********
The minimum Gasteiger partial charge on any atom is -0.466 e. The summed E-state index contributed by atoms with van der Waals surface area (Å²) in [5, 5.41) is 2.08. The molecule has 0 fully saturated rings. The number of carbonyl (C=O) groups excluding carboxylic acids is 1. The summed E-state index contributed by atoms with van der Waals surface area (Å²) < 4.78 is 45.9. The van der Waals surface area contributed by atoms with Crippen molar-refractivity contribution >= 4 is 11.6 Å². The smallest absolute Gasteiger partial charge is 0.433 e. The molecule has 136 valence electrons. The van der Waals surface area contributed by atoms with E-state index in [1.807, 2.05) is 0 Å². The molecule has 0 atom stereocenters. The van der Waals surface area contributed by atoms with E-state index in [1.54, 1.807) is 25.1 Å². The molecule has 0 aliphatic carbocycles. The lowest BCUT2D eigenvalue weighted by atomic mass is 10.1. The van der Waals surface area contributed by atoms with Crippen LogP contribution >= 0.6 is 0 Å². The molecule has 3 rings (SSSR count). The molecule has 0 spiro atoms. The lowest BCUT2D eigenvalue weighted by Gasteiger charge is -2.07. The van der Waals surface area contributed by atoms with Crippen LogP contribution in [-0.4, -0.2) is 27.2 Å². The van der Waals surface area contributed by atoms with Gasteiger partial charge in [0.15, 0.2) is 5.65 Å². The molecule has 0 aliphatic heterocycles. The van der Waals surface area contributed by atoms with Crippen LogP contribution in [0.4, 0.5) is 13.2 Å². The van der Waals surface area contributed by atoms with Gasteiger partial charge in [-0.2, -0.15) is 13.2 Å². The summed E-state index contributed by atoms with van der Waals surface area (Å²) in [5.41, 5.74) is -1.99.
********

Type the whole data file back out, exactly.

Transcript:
The minimum Gasteiger partial charge on any atom is -0.466 e. The summed E-state index contributed by atoms with van der Waals surface area (Å²) in [5, 5.41) is 2.08. The molecule has 0 fully saturated rings. The number of carbonyl (C=O) groups excluding carboxylic acids is 1. The summed E-state index contributed by atoms with van der Waals surface area (Å²) < 4.78 is 45.9. The van der Waals surface area contributed by atoms with Crippen molar-refractivity contribution >= 4 is 11.6 Å². The smallest absolute Gasteiger partial charge is 0.433 e. The molecule has 136 valence electrons. The van der Waals surface area contributed by atoms with E-state index in [1.807, 2.05) is 0 Å². The molecule has 0 atom stereocenters. The van der Waals surface area contributed by atoms with E-state index in [1.54, 1.807) is 25.1 Å². The molecule has 0 aliphatic carbocycles. The lowest BCUT2D eigenvalue weighted by atomic mass is 10.1. The van der Waals surface area contributed by atoms with Crippen LogP contribution >= 0.6 is 0 Å². The molecule has 3 rings (SSSR count). The molecule has 0 spiro atoms. The lowest BCUT2D eigenvalue weighted by Gasteiger charge is -2.07. The van der Waals surface area contributed by atoms with Crippen LogP contribution in [-0.4, -0.2) is 27.2 Å². The van der Waals surface area contributed by atoms with Gasteiger partial charge in [0.15, 0.2) is 5.65 Å². The molecule has 0 aliphatic heterocycles. The van der Waals surface area contributed by atoms with Crippen LogP contribution in [0.4, 0.5) is 13.2 Å². The van der Waals surface area contributed by atoms with Gasteiger partial charge in [-0.2, -0.15) is 13.2 Å². The summed E-state index contributed by atoms with van der Waals surface area (Å²) in [5.41, 5.74) is -1.99.